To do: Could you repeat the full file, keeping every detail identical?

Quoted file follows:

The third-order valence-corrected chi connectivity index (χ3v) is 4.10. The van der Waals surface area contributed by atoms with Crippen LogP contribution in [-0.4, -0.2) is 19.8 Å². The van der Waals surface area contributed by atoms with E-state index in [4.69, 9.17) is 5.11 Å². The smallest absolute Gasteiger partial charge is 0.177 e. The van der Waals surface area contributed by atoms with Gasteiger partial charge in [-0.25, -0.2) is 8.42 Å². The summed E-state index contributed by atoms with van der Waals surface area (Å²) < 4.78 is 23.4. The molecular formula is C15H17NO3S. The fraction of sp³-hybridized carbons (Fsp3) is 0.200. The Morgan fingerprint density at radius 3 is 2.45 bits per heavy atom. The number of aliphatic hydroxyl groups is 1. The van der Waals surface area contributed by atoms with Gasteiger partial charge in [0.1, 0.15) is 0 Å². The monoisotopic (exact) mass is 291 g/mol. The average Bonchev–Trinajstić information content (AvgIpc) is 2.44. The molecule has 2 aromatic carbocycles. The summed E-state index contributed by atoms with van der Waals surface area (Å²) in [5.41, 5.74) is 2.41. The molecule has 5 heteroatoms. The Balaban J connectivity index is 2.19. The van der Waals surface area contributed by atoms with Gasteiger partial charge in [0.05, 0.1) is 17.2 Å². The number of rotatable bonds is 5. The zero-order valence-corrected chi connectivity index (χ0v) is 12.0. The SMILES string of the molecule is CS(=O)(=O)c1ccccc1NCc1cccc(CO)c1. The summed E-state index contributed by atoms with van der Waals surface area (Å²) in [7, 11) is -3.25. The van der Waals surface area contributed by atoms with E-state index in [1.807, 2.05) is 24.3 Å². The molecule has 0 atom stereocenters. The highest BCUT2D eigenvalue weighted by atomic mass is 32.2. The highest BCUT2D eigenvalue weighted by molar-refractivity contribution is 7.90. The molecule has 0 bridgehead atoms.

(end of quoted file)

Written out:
The third-order valence-corrected chi connectivity index (χ3v) is 4.10. The van der Waals surface area contributed by atoms with Crippen LogP contribution in [-0.4, -0.2) is 19.8 Å². The van der Waals surface area contributed by atoms with E-state index in [4.69, 9.17) is 5.11 Å². The smallest absolute Gasteiger partial charge is 0.177 e. The van der Waals surface area contributed by atoms with Gasteiger partial charge in [-0.25, -0.2) is 8.42 Å². The summed E-state index contributed by atoms with van der Waals surface area (Å²) < 4.78 is 23.4. The molecular formula is C15H17NO3S. The fraction of sp³-hybridized carbons (Fsp3) is 0.200. The Morgan fingerprint density at radius 3 is 2.45 bits per heavy atom. The number of aliphatic hydroxyl groups is 1. The van der Waals surface area contributed by atoms with Gasteiger partial charge in [0.1, 0.15) is 0 Å². The monoisotopic (exact) mass is 291 g/mol. The average Bonchev–Trinajstić information content (AvgIpc) is 2.44. The molecule has 2 aromatic carbocycles. The summed E-state index contributed by atoms with van der Waals surface area (Å²) in [5.41, 5.74) is 2.41. The molecule has 5 heteroatoms. The Balaban J connectivity index is 2.19. The van der Waals surface area contributed by atoms with Gasteiger partial charge in [0.05, 0.1) is 17.2 Å². The number of rotatable bonds is 5. The zero-order valence-corrected chi connectivity index (χ0v) is 12.0. The SMILES string of the molecule is CS(=O)(=O)c1ccccc1NCc1cccc(CO)c1. The summed E-state index contributed by atoms with van der Waals surface area (Å²) in [7, 11) is -3.25. The van der Waals surface area contributed by atoms with E-state index in [1.807, 2.05) is 24.3 Å². The molecule has 0 atom stereocenters. The highest BCUT2D eigenvalue weighted by atomic mass is 32.2. The highest BCUT2D eigenvalue weighted by molar-refractivity contribution is 7.90. The molecule has 0 bridgehead atoms.